The bank’s Board of Directors are overall responsible for overseeing the effective management of the bank’s compliance function and compliance risk.
Role of MD & CEO
The MD & CEO is required to ensure the presence of independent compliance function and adherence to the compliance policy of the bank.
The CCO and compliance function shall have the authority to communicate with any staff member and have access to all records or files that are necessary to enable him/her to carry out entrusted responsibilities in respect of compliance issues.
Compliance policy and its contents
The 2007 circular required banks to formulate a Compliance Policy, outlining the role and set up of the Compliance Department.
The 2020 circular has laid down additional points that must be covered by the Compliance Policy. In some aspects, the 2020 circular provides further measures to be taken by banks whereas in some aspects, fresh points have been introduced to be covered in the compliance policy, these have been highlighted below:
1. Compliance philosophy: The policy must highlight the compliance philosophy and expectations on compliance culture covering:
- tone from the top,
- incentive structure
- Effective communication and Challenges thereof
2. Structure of the compliance function: The structure and role of the compliance function and the role of CCO must be laid down in the policy
3. Management of compliance risk: The policy should lay down the processes for identifying, assessing, monitoring, managing and reporting on compliance risk throughout the bank.
The same should adequately reflect the size, complexity and compliance risk profile of the bank, expectations on ensuring compliance to all applicable statutory provisions, rules and regulations, various codes of conducts and the bank’s own internal rules, policies and procedures and must create a disincentive structure for compliance breaches.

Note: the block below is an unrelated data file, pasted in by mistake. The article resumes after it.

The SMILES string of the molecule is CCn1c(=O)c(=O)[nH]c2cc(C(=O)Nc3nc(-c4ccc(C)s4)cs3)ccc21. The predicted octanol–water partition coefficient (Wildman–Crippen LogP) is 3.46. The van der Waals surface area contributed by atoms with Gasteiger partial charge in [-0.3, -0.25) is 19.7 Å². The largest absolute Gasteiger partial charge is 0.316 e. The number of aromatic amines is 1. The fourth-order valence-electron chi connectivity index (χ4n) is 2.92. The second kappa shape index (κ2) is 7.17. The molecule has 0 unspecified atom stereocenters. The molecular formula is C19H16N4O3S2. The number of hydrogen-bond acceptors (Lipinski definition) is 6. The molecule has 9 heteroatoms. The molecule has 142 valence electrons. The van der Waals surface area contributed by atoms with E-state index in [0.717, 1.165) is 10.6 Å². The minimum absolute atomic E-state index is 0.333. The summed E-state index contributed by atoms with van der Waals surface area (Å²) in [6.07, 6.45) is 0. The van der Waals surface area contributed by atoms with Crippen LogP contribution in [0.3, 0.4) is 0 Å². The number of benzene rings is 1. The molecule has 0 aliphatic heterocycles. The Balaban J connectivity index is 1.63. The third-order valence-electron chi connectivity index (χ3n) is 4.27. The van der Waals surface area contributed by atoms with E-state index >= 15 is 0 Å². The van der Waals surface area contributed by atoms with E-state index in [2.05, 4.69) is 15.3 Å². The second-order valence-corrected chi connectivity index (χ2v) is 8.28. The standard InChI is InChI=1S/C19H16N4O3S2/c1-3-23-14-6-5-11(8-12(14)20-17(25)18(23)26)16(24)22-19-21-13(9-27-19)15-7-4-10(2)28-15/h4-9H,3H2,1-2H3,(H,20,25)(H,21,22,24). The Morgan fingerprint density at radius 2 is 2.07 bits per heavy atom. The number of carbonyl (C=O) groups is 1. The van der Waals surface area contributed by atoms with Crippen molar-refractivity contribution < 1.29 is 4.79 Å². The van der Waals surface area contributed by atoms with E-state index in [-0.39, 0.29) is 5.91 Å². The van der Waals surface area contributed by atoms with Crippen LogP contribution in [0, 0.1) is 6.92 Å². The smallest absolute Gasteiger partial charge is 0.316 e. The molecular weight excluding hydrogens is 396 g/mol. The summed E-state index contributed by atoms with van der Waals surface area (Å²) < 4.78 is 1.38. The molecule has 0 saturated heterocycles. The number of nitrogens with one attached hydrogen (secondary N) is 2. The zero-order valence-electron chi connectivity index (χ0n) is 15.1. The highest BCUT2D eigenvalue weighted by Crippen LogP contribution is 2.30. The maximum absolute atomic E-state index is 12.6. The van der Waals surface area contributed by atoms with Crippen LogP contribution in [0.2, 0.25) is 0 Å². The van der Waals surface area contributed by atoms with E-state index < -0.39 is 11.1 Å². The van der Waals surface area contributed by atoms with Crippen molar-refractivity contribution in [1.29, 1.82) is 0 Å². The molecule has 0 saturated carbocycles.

4. Focus Areas: The policy should lay special thrust on:
- building up compliance culture;
- vetting of the quality of supervisory / regulatory compliance reports to RBI by the top executives, non-executive Chairman / Chairman and ACB of the bank, as the case may be.
5. Review of the policy: The policy should be reviewed at least once a year
Quality assurance of compliance function
Vide the 2020 circular, RBI has introduced the concept of quality assurance of the compliance function Banks are required to develop and maintain a quality assurance and improvement program covering all aspects of the compliance function.
The quality assurance and improvement program should be subject to independent external review at least once in 3 years. Banks must include in their Compliance Policy provisions relating to quality assurance.
Thus, this would ensure that the compliance function of a bank is not just a bunch of mundane and outdated systems but is improved and updated according to the dynamic nature of the regulatory environment of a bank.
Responsibilities of the compliance function
In addition to the role of the compliance function under the compliance process and procedure as laid down in the 2007 the 2020 circular has laid down the below mentioned duties and responsibilities of the compliance function:
- To apprise the Board and senior management on regulations, rules and standards and any further developments.
- To provide clarification on any compliance related issues.
- To conduct assessment of the compliance risk (at least once a year) and to develop a risk-oriented activity plan for compliance assessment. The activity plan should be submitted to the ACB for approval and be made available to the internal audit.
- To report promptly to the Board/ Audit Committee/ MD & CEO about any major changes / observations relating to the compliance risk.
- To periodically report on compliance failures/breaches to the Board/ACB and circulating to the concerned functional heads.
- To monitor and periodically test compliance by performing sufficient and representative compliance testing. The results of the compliance testing should be placed before the Board/Audit Committee/MD & CEO.
- To examine sustenance of compliance as an integral part of compliance testing and annual compliance assessment exercise.
- To ensure compliance of Supervisory observations made by RBI and/or any other directions in both letter and spirit in a time bound and sustainable manner.
Actionables by Banks:
Links to related write ups –
- RBI proposes to strengthen governance in banks
- RBI proposes to consolidate guidelines on governance for commercial banks
- RBI guidelines on governance in commercial banks
 According to BCBS report, compliance risk is the risk of legal or regulatory sanctions, material financial loss, or loss to reputation a bank may suffer as a result of its failure to comply with laws, regulations, rules, related self-regulatory organization standards, and codes of conduct applicable to its banking activities”